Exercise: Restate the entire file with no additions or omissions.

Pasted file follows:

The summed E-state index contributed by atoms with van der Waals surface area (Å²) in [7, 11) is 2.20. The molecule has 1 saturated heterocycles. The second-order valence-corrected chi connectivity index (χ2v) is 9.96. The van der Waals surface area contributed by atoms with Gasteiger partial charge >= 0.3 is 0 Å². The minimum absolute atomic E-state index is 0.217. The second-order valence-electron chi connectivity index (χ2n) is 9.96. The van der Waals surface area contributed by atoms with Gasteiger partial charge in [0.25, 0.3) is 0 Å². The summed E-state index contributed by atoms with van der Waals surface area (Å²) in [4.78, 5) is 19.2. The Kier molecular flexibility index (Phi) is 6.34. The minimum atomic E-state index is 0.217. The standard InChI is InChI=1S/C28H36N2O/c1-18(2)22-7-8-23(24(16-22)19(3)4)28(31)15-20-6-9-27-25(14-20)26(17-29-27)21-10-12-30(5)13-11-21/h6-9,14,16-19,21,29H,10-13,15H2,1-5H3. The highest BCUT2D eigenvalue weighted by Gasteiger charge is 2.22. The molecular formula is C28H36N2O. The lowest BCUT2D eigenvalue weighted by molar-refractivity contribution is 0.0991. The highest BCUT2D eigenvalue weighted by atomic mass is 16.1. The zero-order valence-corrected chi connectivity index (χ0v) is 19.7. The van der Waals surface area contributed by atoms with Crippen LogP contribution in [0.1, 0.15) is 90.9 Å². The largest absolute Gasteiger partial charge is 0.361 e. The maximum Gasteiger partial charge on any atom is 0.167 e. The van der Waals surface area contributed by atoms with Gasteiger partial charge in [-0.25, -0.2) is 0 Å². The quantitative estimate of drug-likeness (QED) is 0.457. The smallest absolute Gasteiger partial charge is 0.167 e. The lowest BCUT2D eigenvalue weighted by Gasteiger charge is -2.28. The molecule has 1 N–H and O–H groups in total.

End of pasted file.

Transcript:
The summed E-state index contributed by atoms with van der Waals surface area (Å²) in [7, 11) is 2.20. The molecule has 1 saturated heterocycles. The second-order valence-corrected chi connectivity index (χ2v) is 9.96. The van der Waals surface area contributed by atoms with Gasteiger partial charge >= 0.3 is 0 Å². The minimum absolute atomic E-state index is 0.217. The second-order valence-electron chi connectivity index (χ2n) is 9.96. The van der Waals surface area contributed by atoms with Gasteiger partial charge in [0.25, 0.3) is 0 Å². The summed E-state index contributed by atoms with van der Waals surface area (Å²) in [4.78, 5) is 19.2. The Kier molecular flexibility index (Phi) is 6.34. The minimum atomic E-state index is 0.217. The standard InChI is InChI=1S/C28H36N2O/c1-18(2)22-7-8-23(24(16-22)19(3)4)28(31)15-20-6-9-27-25(14-20)26(17-29-27)21-10-12-30(5)13-11-21/h6-9,14,16-19,21,29H,10-13,15H2,1-5H3. The highest BCUT2D eigenvalue weighted by Gasteiger charge is 2.22. The molecular formula is C28H36N2O. The lowest BCUT2D eigenvalue weighted by molar-refractivity contribution is 0.0991. The highest BCUT2D eigenvalue weighted by atomic mass is 16.1. The zero-order valence-corrected chi connectivity index (χ0v) is 19.7. The van der Waals surface area contributed by atoms with Crippen LogP contribution in [0.1, 0.15) is 90.9 Å². The largest absolute Gasteiger partial charge is 0.361 e. The maximum Gasteiger partial charge on any atom is 0.167 e. The van der Waals surface area contributed by atoms with Gasteiger partial charge in [-0.25, -0.2) is 0 Å². The quantitative estimate of drug-likeness (QED) is 0.457. The smallest absolute Gasteiger partial charge is 0.167 e. The lowest BCUT2D eigenvalue weighted by Gasteiger charge is -2.28. The molecule has 1 N–H and O–H groups in total.